Apple had unveiled the latest iteration of its mobile operating system, iOS 13. With iOS 13 update, Apple has tried to fix some major issues with iOS 12, including the flawed FaceTime.
FaceTime is Apple’s official video chat that offers secure video calls on Apple devices. However, it can end up feeling a little bit ‘non-personal’ because most of us don’t make eye contact with the person we are talking to.
When we are talking to someone, we mostly look at the screen instead of the front facing camera which disrupts are eye contact with the person on the other side of the screen.
Even though it is not a flaw since manufacturers are forced to put the front-facing camera on the top of the screen. Apple, however, has come out with a fix that would help in a more authentic and natural experience while FaceTiming.
FaceTime Attention Correction
Apple has introduced FaceTime Attention Correction in iOS 12 beta 3. It was discovered by Mark Rundle who shared a screenshot of the toggle alongside an explanation.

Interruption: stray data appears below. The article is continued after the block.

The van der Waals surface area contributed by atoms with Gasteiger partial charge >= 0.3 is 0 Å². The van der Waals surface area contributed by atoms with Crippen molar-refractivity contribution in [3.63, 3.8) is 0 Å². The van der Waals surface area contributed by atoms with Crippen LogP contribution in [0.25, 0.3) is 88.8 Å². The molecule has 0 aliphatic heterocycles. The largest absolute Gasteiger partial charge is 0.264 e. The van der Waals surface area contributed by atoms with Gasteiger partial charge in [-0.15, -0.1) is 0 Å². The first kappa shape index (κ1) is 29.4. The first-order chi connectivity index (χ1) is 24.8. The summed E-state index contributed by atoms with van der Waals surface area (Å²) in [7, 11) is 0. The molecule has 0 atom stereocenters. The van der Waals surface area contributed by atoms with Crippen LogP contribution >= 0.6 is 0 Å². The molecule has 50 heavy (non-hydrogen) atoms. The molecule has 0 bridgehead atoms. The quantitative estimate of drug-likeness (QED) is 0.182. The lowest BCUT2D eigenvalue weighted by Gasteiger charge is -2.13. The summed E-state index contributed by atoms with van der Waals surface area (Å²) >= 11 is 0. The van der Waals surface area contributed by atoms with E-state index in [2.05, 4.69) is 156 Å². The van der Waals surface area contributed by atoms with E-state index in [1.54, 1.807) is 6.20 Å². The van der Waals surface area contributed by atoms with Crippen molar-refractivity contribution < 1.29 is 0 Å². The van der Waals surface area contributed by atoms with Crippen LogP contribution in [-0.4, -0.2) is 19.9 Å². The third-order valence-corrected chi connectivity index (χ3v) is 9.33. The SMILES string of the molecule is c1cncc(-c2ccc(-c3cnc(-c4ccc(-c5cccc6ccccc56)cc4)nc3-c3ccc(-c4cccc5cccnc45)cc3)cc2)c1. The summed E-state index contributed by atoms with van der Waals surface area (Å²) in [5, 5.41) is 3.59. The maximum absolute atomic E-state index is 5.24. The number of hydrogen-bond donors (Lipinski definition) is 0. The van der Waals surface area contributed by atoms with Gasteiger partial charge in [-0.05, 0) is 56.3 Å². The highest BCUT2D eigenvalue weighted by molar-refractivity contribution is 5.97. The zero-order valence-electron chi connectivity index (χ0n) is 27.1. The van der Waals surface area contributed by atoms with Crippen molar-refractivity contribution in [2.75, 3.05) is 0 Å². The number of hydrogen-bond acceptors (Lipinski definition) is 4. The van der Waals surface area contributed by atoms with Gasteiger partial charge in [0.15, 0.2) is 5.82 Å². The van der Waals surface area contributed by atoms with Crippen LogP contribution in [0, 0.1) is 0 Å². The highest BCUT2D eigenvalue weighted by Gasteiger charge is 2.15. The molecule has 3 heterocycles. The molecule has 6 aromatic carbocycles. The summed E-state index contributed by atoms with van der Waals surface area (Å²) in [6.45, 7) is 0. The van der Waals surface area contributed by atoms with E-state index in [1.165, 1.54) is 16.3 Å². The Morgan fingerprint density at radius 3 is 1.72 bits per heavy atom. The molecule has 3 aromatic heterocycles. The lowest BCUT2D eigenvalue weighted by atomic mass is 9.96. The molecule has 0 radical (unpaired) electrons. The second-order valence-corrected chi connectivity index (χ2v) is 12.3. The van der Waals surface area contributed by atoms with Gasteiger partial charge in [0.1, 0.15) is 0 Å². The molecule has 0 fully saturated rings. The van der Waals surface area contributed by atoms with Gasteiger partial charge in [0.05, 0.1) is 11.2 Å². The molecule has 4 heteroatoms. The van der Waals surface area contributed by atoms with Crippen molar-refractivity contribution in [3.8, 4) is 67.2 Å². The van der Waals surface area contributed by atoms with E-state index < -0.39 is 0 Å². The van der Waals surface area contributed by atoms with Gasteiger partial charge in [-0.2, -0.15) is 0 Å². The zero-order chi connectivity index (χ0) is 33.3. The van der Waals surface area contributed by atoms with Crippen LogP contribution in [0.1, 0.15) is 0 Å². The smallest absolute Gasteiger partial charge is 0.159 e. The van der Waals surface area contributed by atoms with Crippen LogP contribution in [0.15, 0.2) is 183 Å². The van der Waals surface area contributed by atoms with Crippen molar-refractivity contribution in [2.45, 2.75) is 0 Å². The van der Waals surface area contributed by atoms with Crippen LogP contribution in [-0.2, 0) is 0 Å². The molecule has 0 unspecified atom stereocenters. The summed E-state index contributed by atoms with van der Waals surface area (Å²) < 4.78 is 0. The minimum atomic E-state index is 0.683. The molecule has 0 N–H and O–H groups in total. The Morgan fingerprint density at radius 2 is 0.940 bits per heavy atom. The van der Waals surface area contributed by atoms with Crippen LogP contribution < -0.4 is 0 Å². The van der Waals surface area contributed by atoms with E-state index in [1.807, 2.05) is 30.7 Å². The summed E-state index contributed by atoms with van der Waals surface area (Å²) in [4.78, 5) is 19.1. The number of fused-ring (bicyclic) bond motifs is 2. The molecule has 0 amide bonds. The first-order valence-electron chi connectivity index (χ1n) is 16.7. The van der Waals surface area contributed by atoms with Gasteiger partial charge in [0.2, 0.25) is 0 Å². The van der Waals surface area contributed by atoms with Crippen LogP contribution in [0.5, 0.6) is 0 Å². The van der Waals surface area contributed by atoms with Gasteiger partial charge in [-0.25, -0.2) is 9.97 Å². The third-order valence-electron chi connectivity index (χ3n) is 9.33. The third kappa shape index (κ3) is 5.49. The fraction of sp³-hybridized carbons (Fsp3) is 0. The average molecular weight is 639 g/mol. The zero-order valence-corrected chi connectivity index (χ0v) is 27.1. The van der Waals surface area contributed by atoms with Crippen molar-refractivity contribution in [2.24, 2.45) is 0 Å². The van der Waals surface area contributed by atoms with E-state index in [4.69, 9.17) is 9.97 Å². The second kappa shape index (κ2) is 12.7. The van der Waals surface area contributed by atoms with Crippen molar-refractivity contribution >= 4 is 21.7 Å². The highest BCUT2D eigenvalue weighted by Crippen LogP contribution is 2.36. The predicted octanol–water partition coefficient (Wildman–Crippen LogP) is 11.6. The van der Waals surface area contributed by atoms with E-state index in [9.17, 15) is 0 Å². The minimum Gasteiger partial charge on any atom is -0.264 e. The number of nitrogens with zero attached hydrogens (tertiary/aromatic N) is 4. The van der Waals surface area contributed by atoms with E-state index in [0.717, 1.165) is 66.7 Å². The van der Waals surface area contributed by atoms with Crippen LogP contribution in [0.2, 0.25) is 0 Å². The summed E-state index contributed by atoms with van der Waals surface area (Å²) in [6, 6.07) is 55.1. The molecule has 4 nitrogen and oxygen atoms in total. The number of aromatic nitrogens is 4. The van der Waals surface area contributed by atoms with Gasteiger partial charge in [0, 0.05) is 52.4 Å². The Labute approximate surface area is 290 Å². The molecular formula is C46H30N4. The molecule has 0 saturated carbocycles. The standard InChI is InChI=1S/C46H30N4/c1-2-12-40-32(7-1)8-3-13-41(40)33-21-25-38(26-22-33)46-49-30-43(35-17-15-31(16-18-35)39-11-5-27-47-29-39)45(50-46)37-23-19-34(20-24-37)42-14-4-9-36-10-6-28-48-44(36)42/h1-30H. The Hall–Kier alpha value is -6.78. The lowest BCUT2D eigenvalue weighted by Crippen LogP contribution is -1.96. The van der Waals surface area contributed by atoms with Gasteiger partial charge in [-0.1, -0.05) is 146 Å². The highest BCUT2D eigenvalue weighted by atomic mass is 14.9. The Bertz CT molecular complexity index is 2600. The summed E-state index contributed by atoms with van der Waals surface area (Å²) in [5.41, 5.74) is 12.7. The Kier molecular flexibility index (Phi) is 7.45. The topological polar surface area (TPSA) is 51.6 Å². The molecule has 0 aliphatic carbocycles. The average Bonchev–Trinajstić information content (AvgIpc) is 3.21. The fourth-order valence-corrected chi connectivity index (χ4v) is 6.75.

Haven’t tested this yet, but if Apple uses some dark magic to move my gaze to seem like I’m staring at the camera and not at the screen I will be flabbergasted. (New in beta 3!) pic.twitter.com/jzavLl1zts
— Mike Rundle (@flyosity) July 2, 2019
FaceTime Attention Correction makes the user appear that he/she is making eye contact, but in reality, they are likely to look at the screen.
Guys – "FaceTime Attention Correction" in iOS 13 beta 3 is wild.
— Will Sigmon (@WSig) July 2, 2019
How does Apple manage to do this?
A twitter user Dave Schukin put together a video explaining the working of Face Time Correction.
According to Dave, Face Time Correction uses an ARKit for grabbing a depth map-position of the face and adjusts the eyes accordingly.
How iOS 13 FaceTime Attention Correction works: it simply uses ARKit to grab a depth map/position of your face, and adjusts the eyes accordingly.
Notice the warping of the line across both the eyes and nose. pic.twitter.com/U7PMa4oNGN
— Dave Schukin 🤘 (@schukin) July 3, 2019
When he moved an arm of his glasses in front of his face, we can see warping in front of his nose and eyes. In the end, it looks like Apple is using AR Magic to make it look like as if the user is gazing into the camera.
Currently, this feature is only present on iOS 13 beta 3 so will have to wait for the public release.